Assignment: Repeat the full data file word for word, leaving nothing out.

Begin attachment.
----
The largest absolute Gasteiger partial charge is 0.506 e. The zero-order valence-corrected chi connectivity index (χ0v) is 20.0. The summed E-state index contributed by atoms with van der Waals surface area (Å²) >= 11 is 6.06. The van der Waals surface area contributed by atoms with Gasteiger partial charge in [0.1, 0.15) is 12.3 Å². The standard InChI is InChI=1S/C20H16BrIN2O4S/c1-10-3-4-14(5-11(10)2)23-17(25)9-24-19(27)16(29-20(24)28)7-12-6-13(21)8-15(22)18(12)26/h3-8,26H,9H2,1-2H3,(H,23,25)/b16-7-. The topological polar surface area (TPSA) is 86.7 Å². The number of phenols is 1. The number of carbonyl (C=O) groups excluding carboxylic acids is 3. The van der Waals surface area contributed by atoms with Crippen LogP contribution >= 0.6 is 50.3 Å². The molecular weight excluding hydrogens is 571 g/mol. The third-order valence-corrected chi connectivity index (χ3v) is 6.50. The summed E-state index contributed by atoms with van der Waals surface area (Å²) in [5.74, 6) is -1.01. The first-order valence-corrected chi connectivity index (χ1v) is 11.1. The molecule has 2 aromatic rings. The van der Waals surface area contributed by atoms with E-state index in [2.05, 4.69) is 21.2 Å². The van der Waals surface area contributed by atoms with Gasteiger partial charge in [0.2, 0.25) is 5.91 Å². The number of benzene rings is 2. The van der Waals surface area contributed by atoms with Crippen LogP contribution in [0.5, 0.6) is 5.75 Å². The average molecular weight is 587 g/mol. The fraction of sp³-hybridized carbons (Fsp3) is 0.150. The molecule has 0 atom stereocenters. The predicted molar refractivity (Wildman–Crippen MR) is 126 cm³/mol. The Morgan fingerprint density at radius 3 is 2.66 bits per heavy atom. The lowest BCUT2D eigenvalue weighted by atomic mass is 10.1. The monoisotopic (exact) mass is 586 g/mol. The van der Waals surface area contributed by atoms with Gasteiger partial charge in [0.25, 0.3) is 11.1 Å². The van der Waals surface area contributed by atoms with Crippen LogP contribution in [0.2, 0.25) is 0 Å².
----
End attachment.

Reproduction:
The largest absolute Gasteiger partial charge is 0.506 e. The zero-order valence-corrected chi connectivity index (χ0v) is 20.0. The summed E-state index contributed by atoms with van der Waals surface area (Å²) >= 11 is 6.06. The van der Waals surface area contributed by atoms with Gasteiger partial charge in [0.1, 0.15) is 12.3 Å². The standard InChI is InChI=1S/C20H16BrIN2O4S/c1-10-3-4-14(5-11(10)2)23-17(25)9-24-19(27)16(29-20(24)28)7-12-6-13(21)8-15(22)18(12)26/h3-8,26H,9H2,1-2H3,(H,23,25)/b16-7-. The topological polar surface area (TPSA) is 86.7 Å². The number of phenols is 1. The number of carbonyl (C=O) groups excluding carboxylic acids is 3. The van der Waals surface area contributed by atoms with Crippen LogP contribution >= 0.6 is 50.3 Å². The molecular weight excluding hydrogens is 571 g/mol. The third-order valence-corrected chi connectivity index (χ3v) is 6.50. The summed E-state index contributed by atoms with van der Waals surface area (Å²) in [5.74, 6) is -1.01. The first-order valence-corrected chi connectivity index (χ1v) is 11.1. The molecule has 2 aromatic rings. The van der Waals surface area contributed by atoms with E-state index in [2.05, 4.69) is 21.2 Å². The van der Waals surface area contributed by atoms with Gasteiger partial charge in [0.2, 0.25) is 5.91 Å². The number of benzene rings is 2. The van der Waals surface area contributed by atoms with Crippen LogP contribution in [0.5, 0.6) is 5.75 Å². The average molecular weight is 587 g/mol. The fraction of sp³-hybridized carbons (Fsp3) is 0.150. The molecule has 0 atom stereocenters. The predicted molar refractivity (Wildman–Crippen MR) is 126 cm³/mol. The Morgan fingerprint density at radius 3 is 2.66 bits per heavy atom. The lowest BCUT2D eigenvalue weighted by atomic mass is 10.1. The monoisotopic (exact) mass is 586 g/mol. The van der Waals surface area contributed by atoms with Gasteiger partial charge in [0.25, 0.3) is 11.1 Å². The van der Waals surface area contributed by atoms with Crippen LogP contribution in [0.2, 0.25) is 0 Å².